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Sperm Germ


With sperm donation and Assisted Reproductive Technology (ART) growing with leaps and bounds, it’s no wonder story lines involving sperm donors and surrogacy have made it into television shows, movies, and even novels.

The latest is a novel by Richard Hamersma, a practicing psychologist and former professor from Oak Park, Illinois. He began his dystopian novel almost four decades ago while he was assistant professor of psychology at DePaul University.

“I was teaching a course at DePaul on personal issues in psychology, all kinds of issues. One of them was population growth and the food shortages at the time, and issues of the family,” he said.

Hamersma’s mind began to wander and imagine a different world involving these issues.

“I started thinking about overpopulation, poverty and economic issues, and also about kids who weren’t wanted and didn’t have families,” Hamersma recalled. “I started thinking about sci-fi scenarios.

This idea popped into my mind about the government supporting a draconian law but supposedly with a humanistic perspective. The law was that all men had to have a vasectomy immediately, and all young men in their teens were required to have one but they were forced to deposit sperm first,” he explained.

Hamersma began his novel, ‘Sperm Germ,’ in 1976 and finished it two years later. There was positive reception and initial interest from the Scott Meredith Literacy Agency, but they requested a revision. His life was busy with his career and raising his family so the book collected dust for decades. “Sperm Germ’ was finally published last year by Daydream Alchemy and is still relevant today, maybe even more so.

In the novel, Joseph and Mary Lou are one of the first couples seeking parenthood after the “U.S. Child Safe Law” is passed. The government passes the law due to increasing population growth, significant economic problems, high unemployment, and problems with adequate food distribution since many people are unable to provide for their families. The only way for this young couple to conceive is to go through the new and tightly controlled universal sperm bank. The only problem is, the sperm is unlabeled which means they could conceive a baby from any ethnic group, with any disease, genetic defect, or other abnormality.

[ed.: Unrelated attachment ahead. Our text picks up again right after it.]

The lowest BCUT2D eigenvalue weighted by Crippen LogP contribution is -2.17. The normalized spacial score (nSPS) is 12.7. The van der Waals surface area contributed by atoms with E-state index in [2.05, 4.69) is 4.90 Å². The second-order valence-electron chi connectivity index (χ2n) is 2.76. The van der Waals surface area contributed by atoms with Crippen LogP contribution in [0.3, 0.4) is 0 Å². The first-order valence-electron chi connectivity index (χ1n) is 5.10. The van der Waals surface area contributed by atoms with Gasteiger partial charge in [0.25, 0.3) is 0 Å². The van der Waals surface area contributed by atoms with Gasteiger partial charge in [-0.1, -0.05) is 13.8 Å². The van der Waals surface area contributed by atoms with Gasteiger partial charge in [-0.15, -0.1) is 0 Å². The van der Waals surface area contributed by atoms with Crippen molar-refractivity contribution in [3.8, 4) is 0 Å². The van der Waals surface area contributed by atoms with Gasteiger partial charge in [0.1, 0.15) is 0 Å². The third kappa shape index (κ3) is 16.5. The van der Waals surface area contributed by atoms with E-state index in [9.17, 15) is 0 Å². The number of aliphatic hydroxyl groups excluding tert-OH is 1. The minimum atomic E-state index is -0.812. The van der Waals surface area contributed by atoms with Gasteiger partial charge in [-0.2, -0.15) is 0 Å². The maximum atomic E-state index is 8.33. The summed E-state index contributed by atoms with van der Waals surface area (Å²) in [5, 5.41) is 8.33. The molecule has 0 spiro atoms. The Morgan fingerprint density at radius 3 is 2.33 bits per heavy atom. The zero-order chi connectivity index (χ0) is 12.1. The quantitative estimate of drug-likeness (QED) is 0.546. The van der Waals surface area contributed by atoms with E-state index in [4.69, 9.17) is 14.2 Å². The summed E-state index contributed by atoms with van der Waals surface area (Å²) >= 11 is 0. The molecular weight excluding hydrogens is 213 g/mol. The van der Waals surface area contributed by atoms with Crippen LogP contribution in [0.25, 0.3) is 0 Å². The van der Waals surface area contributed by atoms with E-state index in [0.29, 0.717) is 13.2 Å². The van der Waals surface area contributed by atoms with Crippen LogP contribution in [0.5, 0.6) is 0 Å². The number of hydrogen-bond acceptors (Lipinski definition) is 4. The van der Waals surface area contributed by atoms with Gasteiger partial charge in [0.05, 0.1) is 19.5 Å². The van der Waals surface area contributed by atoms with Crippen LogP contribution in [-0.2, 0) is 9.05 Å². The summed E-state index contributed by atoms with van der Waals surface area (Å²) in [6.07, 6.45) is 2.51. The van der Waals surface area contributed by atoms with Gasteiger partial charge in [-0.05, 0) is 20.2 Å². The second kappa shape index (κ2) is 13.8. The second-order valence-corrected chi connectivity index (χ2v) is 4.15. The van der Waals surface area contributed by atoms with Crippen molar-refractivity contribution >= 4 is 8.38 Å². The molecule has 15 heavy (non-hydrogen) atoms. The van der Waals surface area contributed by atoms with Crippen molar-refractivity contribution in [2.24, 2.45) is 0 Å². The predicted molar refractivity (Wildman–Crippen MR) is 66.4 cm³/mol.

Joseph and Mary Lou must face many questions and decisions head on. This child, if conceived, would only be half theirs genetically and could have any type of disease or abnormality. They must grapple with their own convictions, worth, and the worth of others.

“What I hope readers will take away is how we look and treat people: different ethnic groups, different religious groups, different skin colors. I hope it causes people to reassess their instant impressions based on difference,” Hamersma said.

“I think the human brain perceives differences and then an old part of the brain — the ‘fight or flight’ part — gives them pause,” he continued. “If you have a child, though, that you’re bringing into the world, you’re going to love that child, and man, that feeling is going to change.”

‘Sperm Germ’ eBook can be purchased at online retailers or in Oak Park at The Book Table, 1045 Lake St., or online at DaydreamAlchemyShop.com/collections/books.

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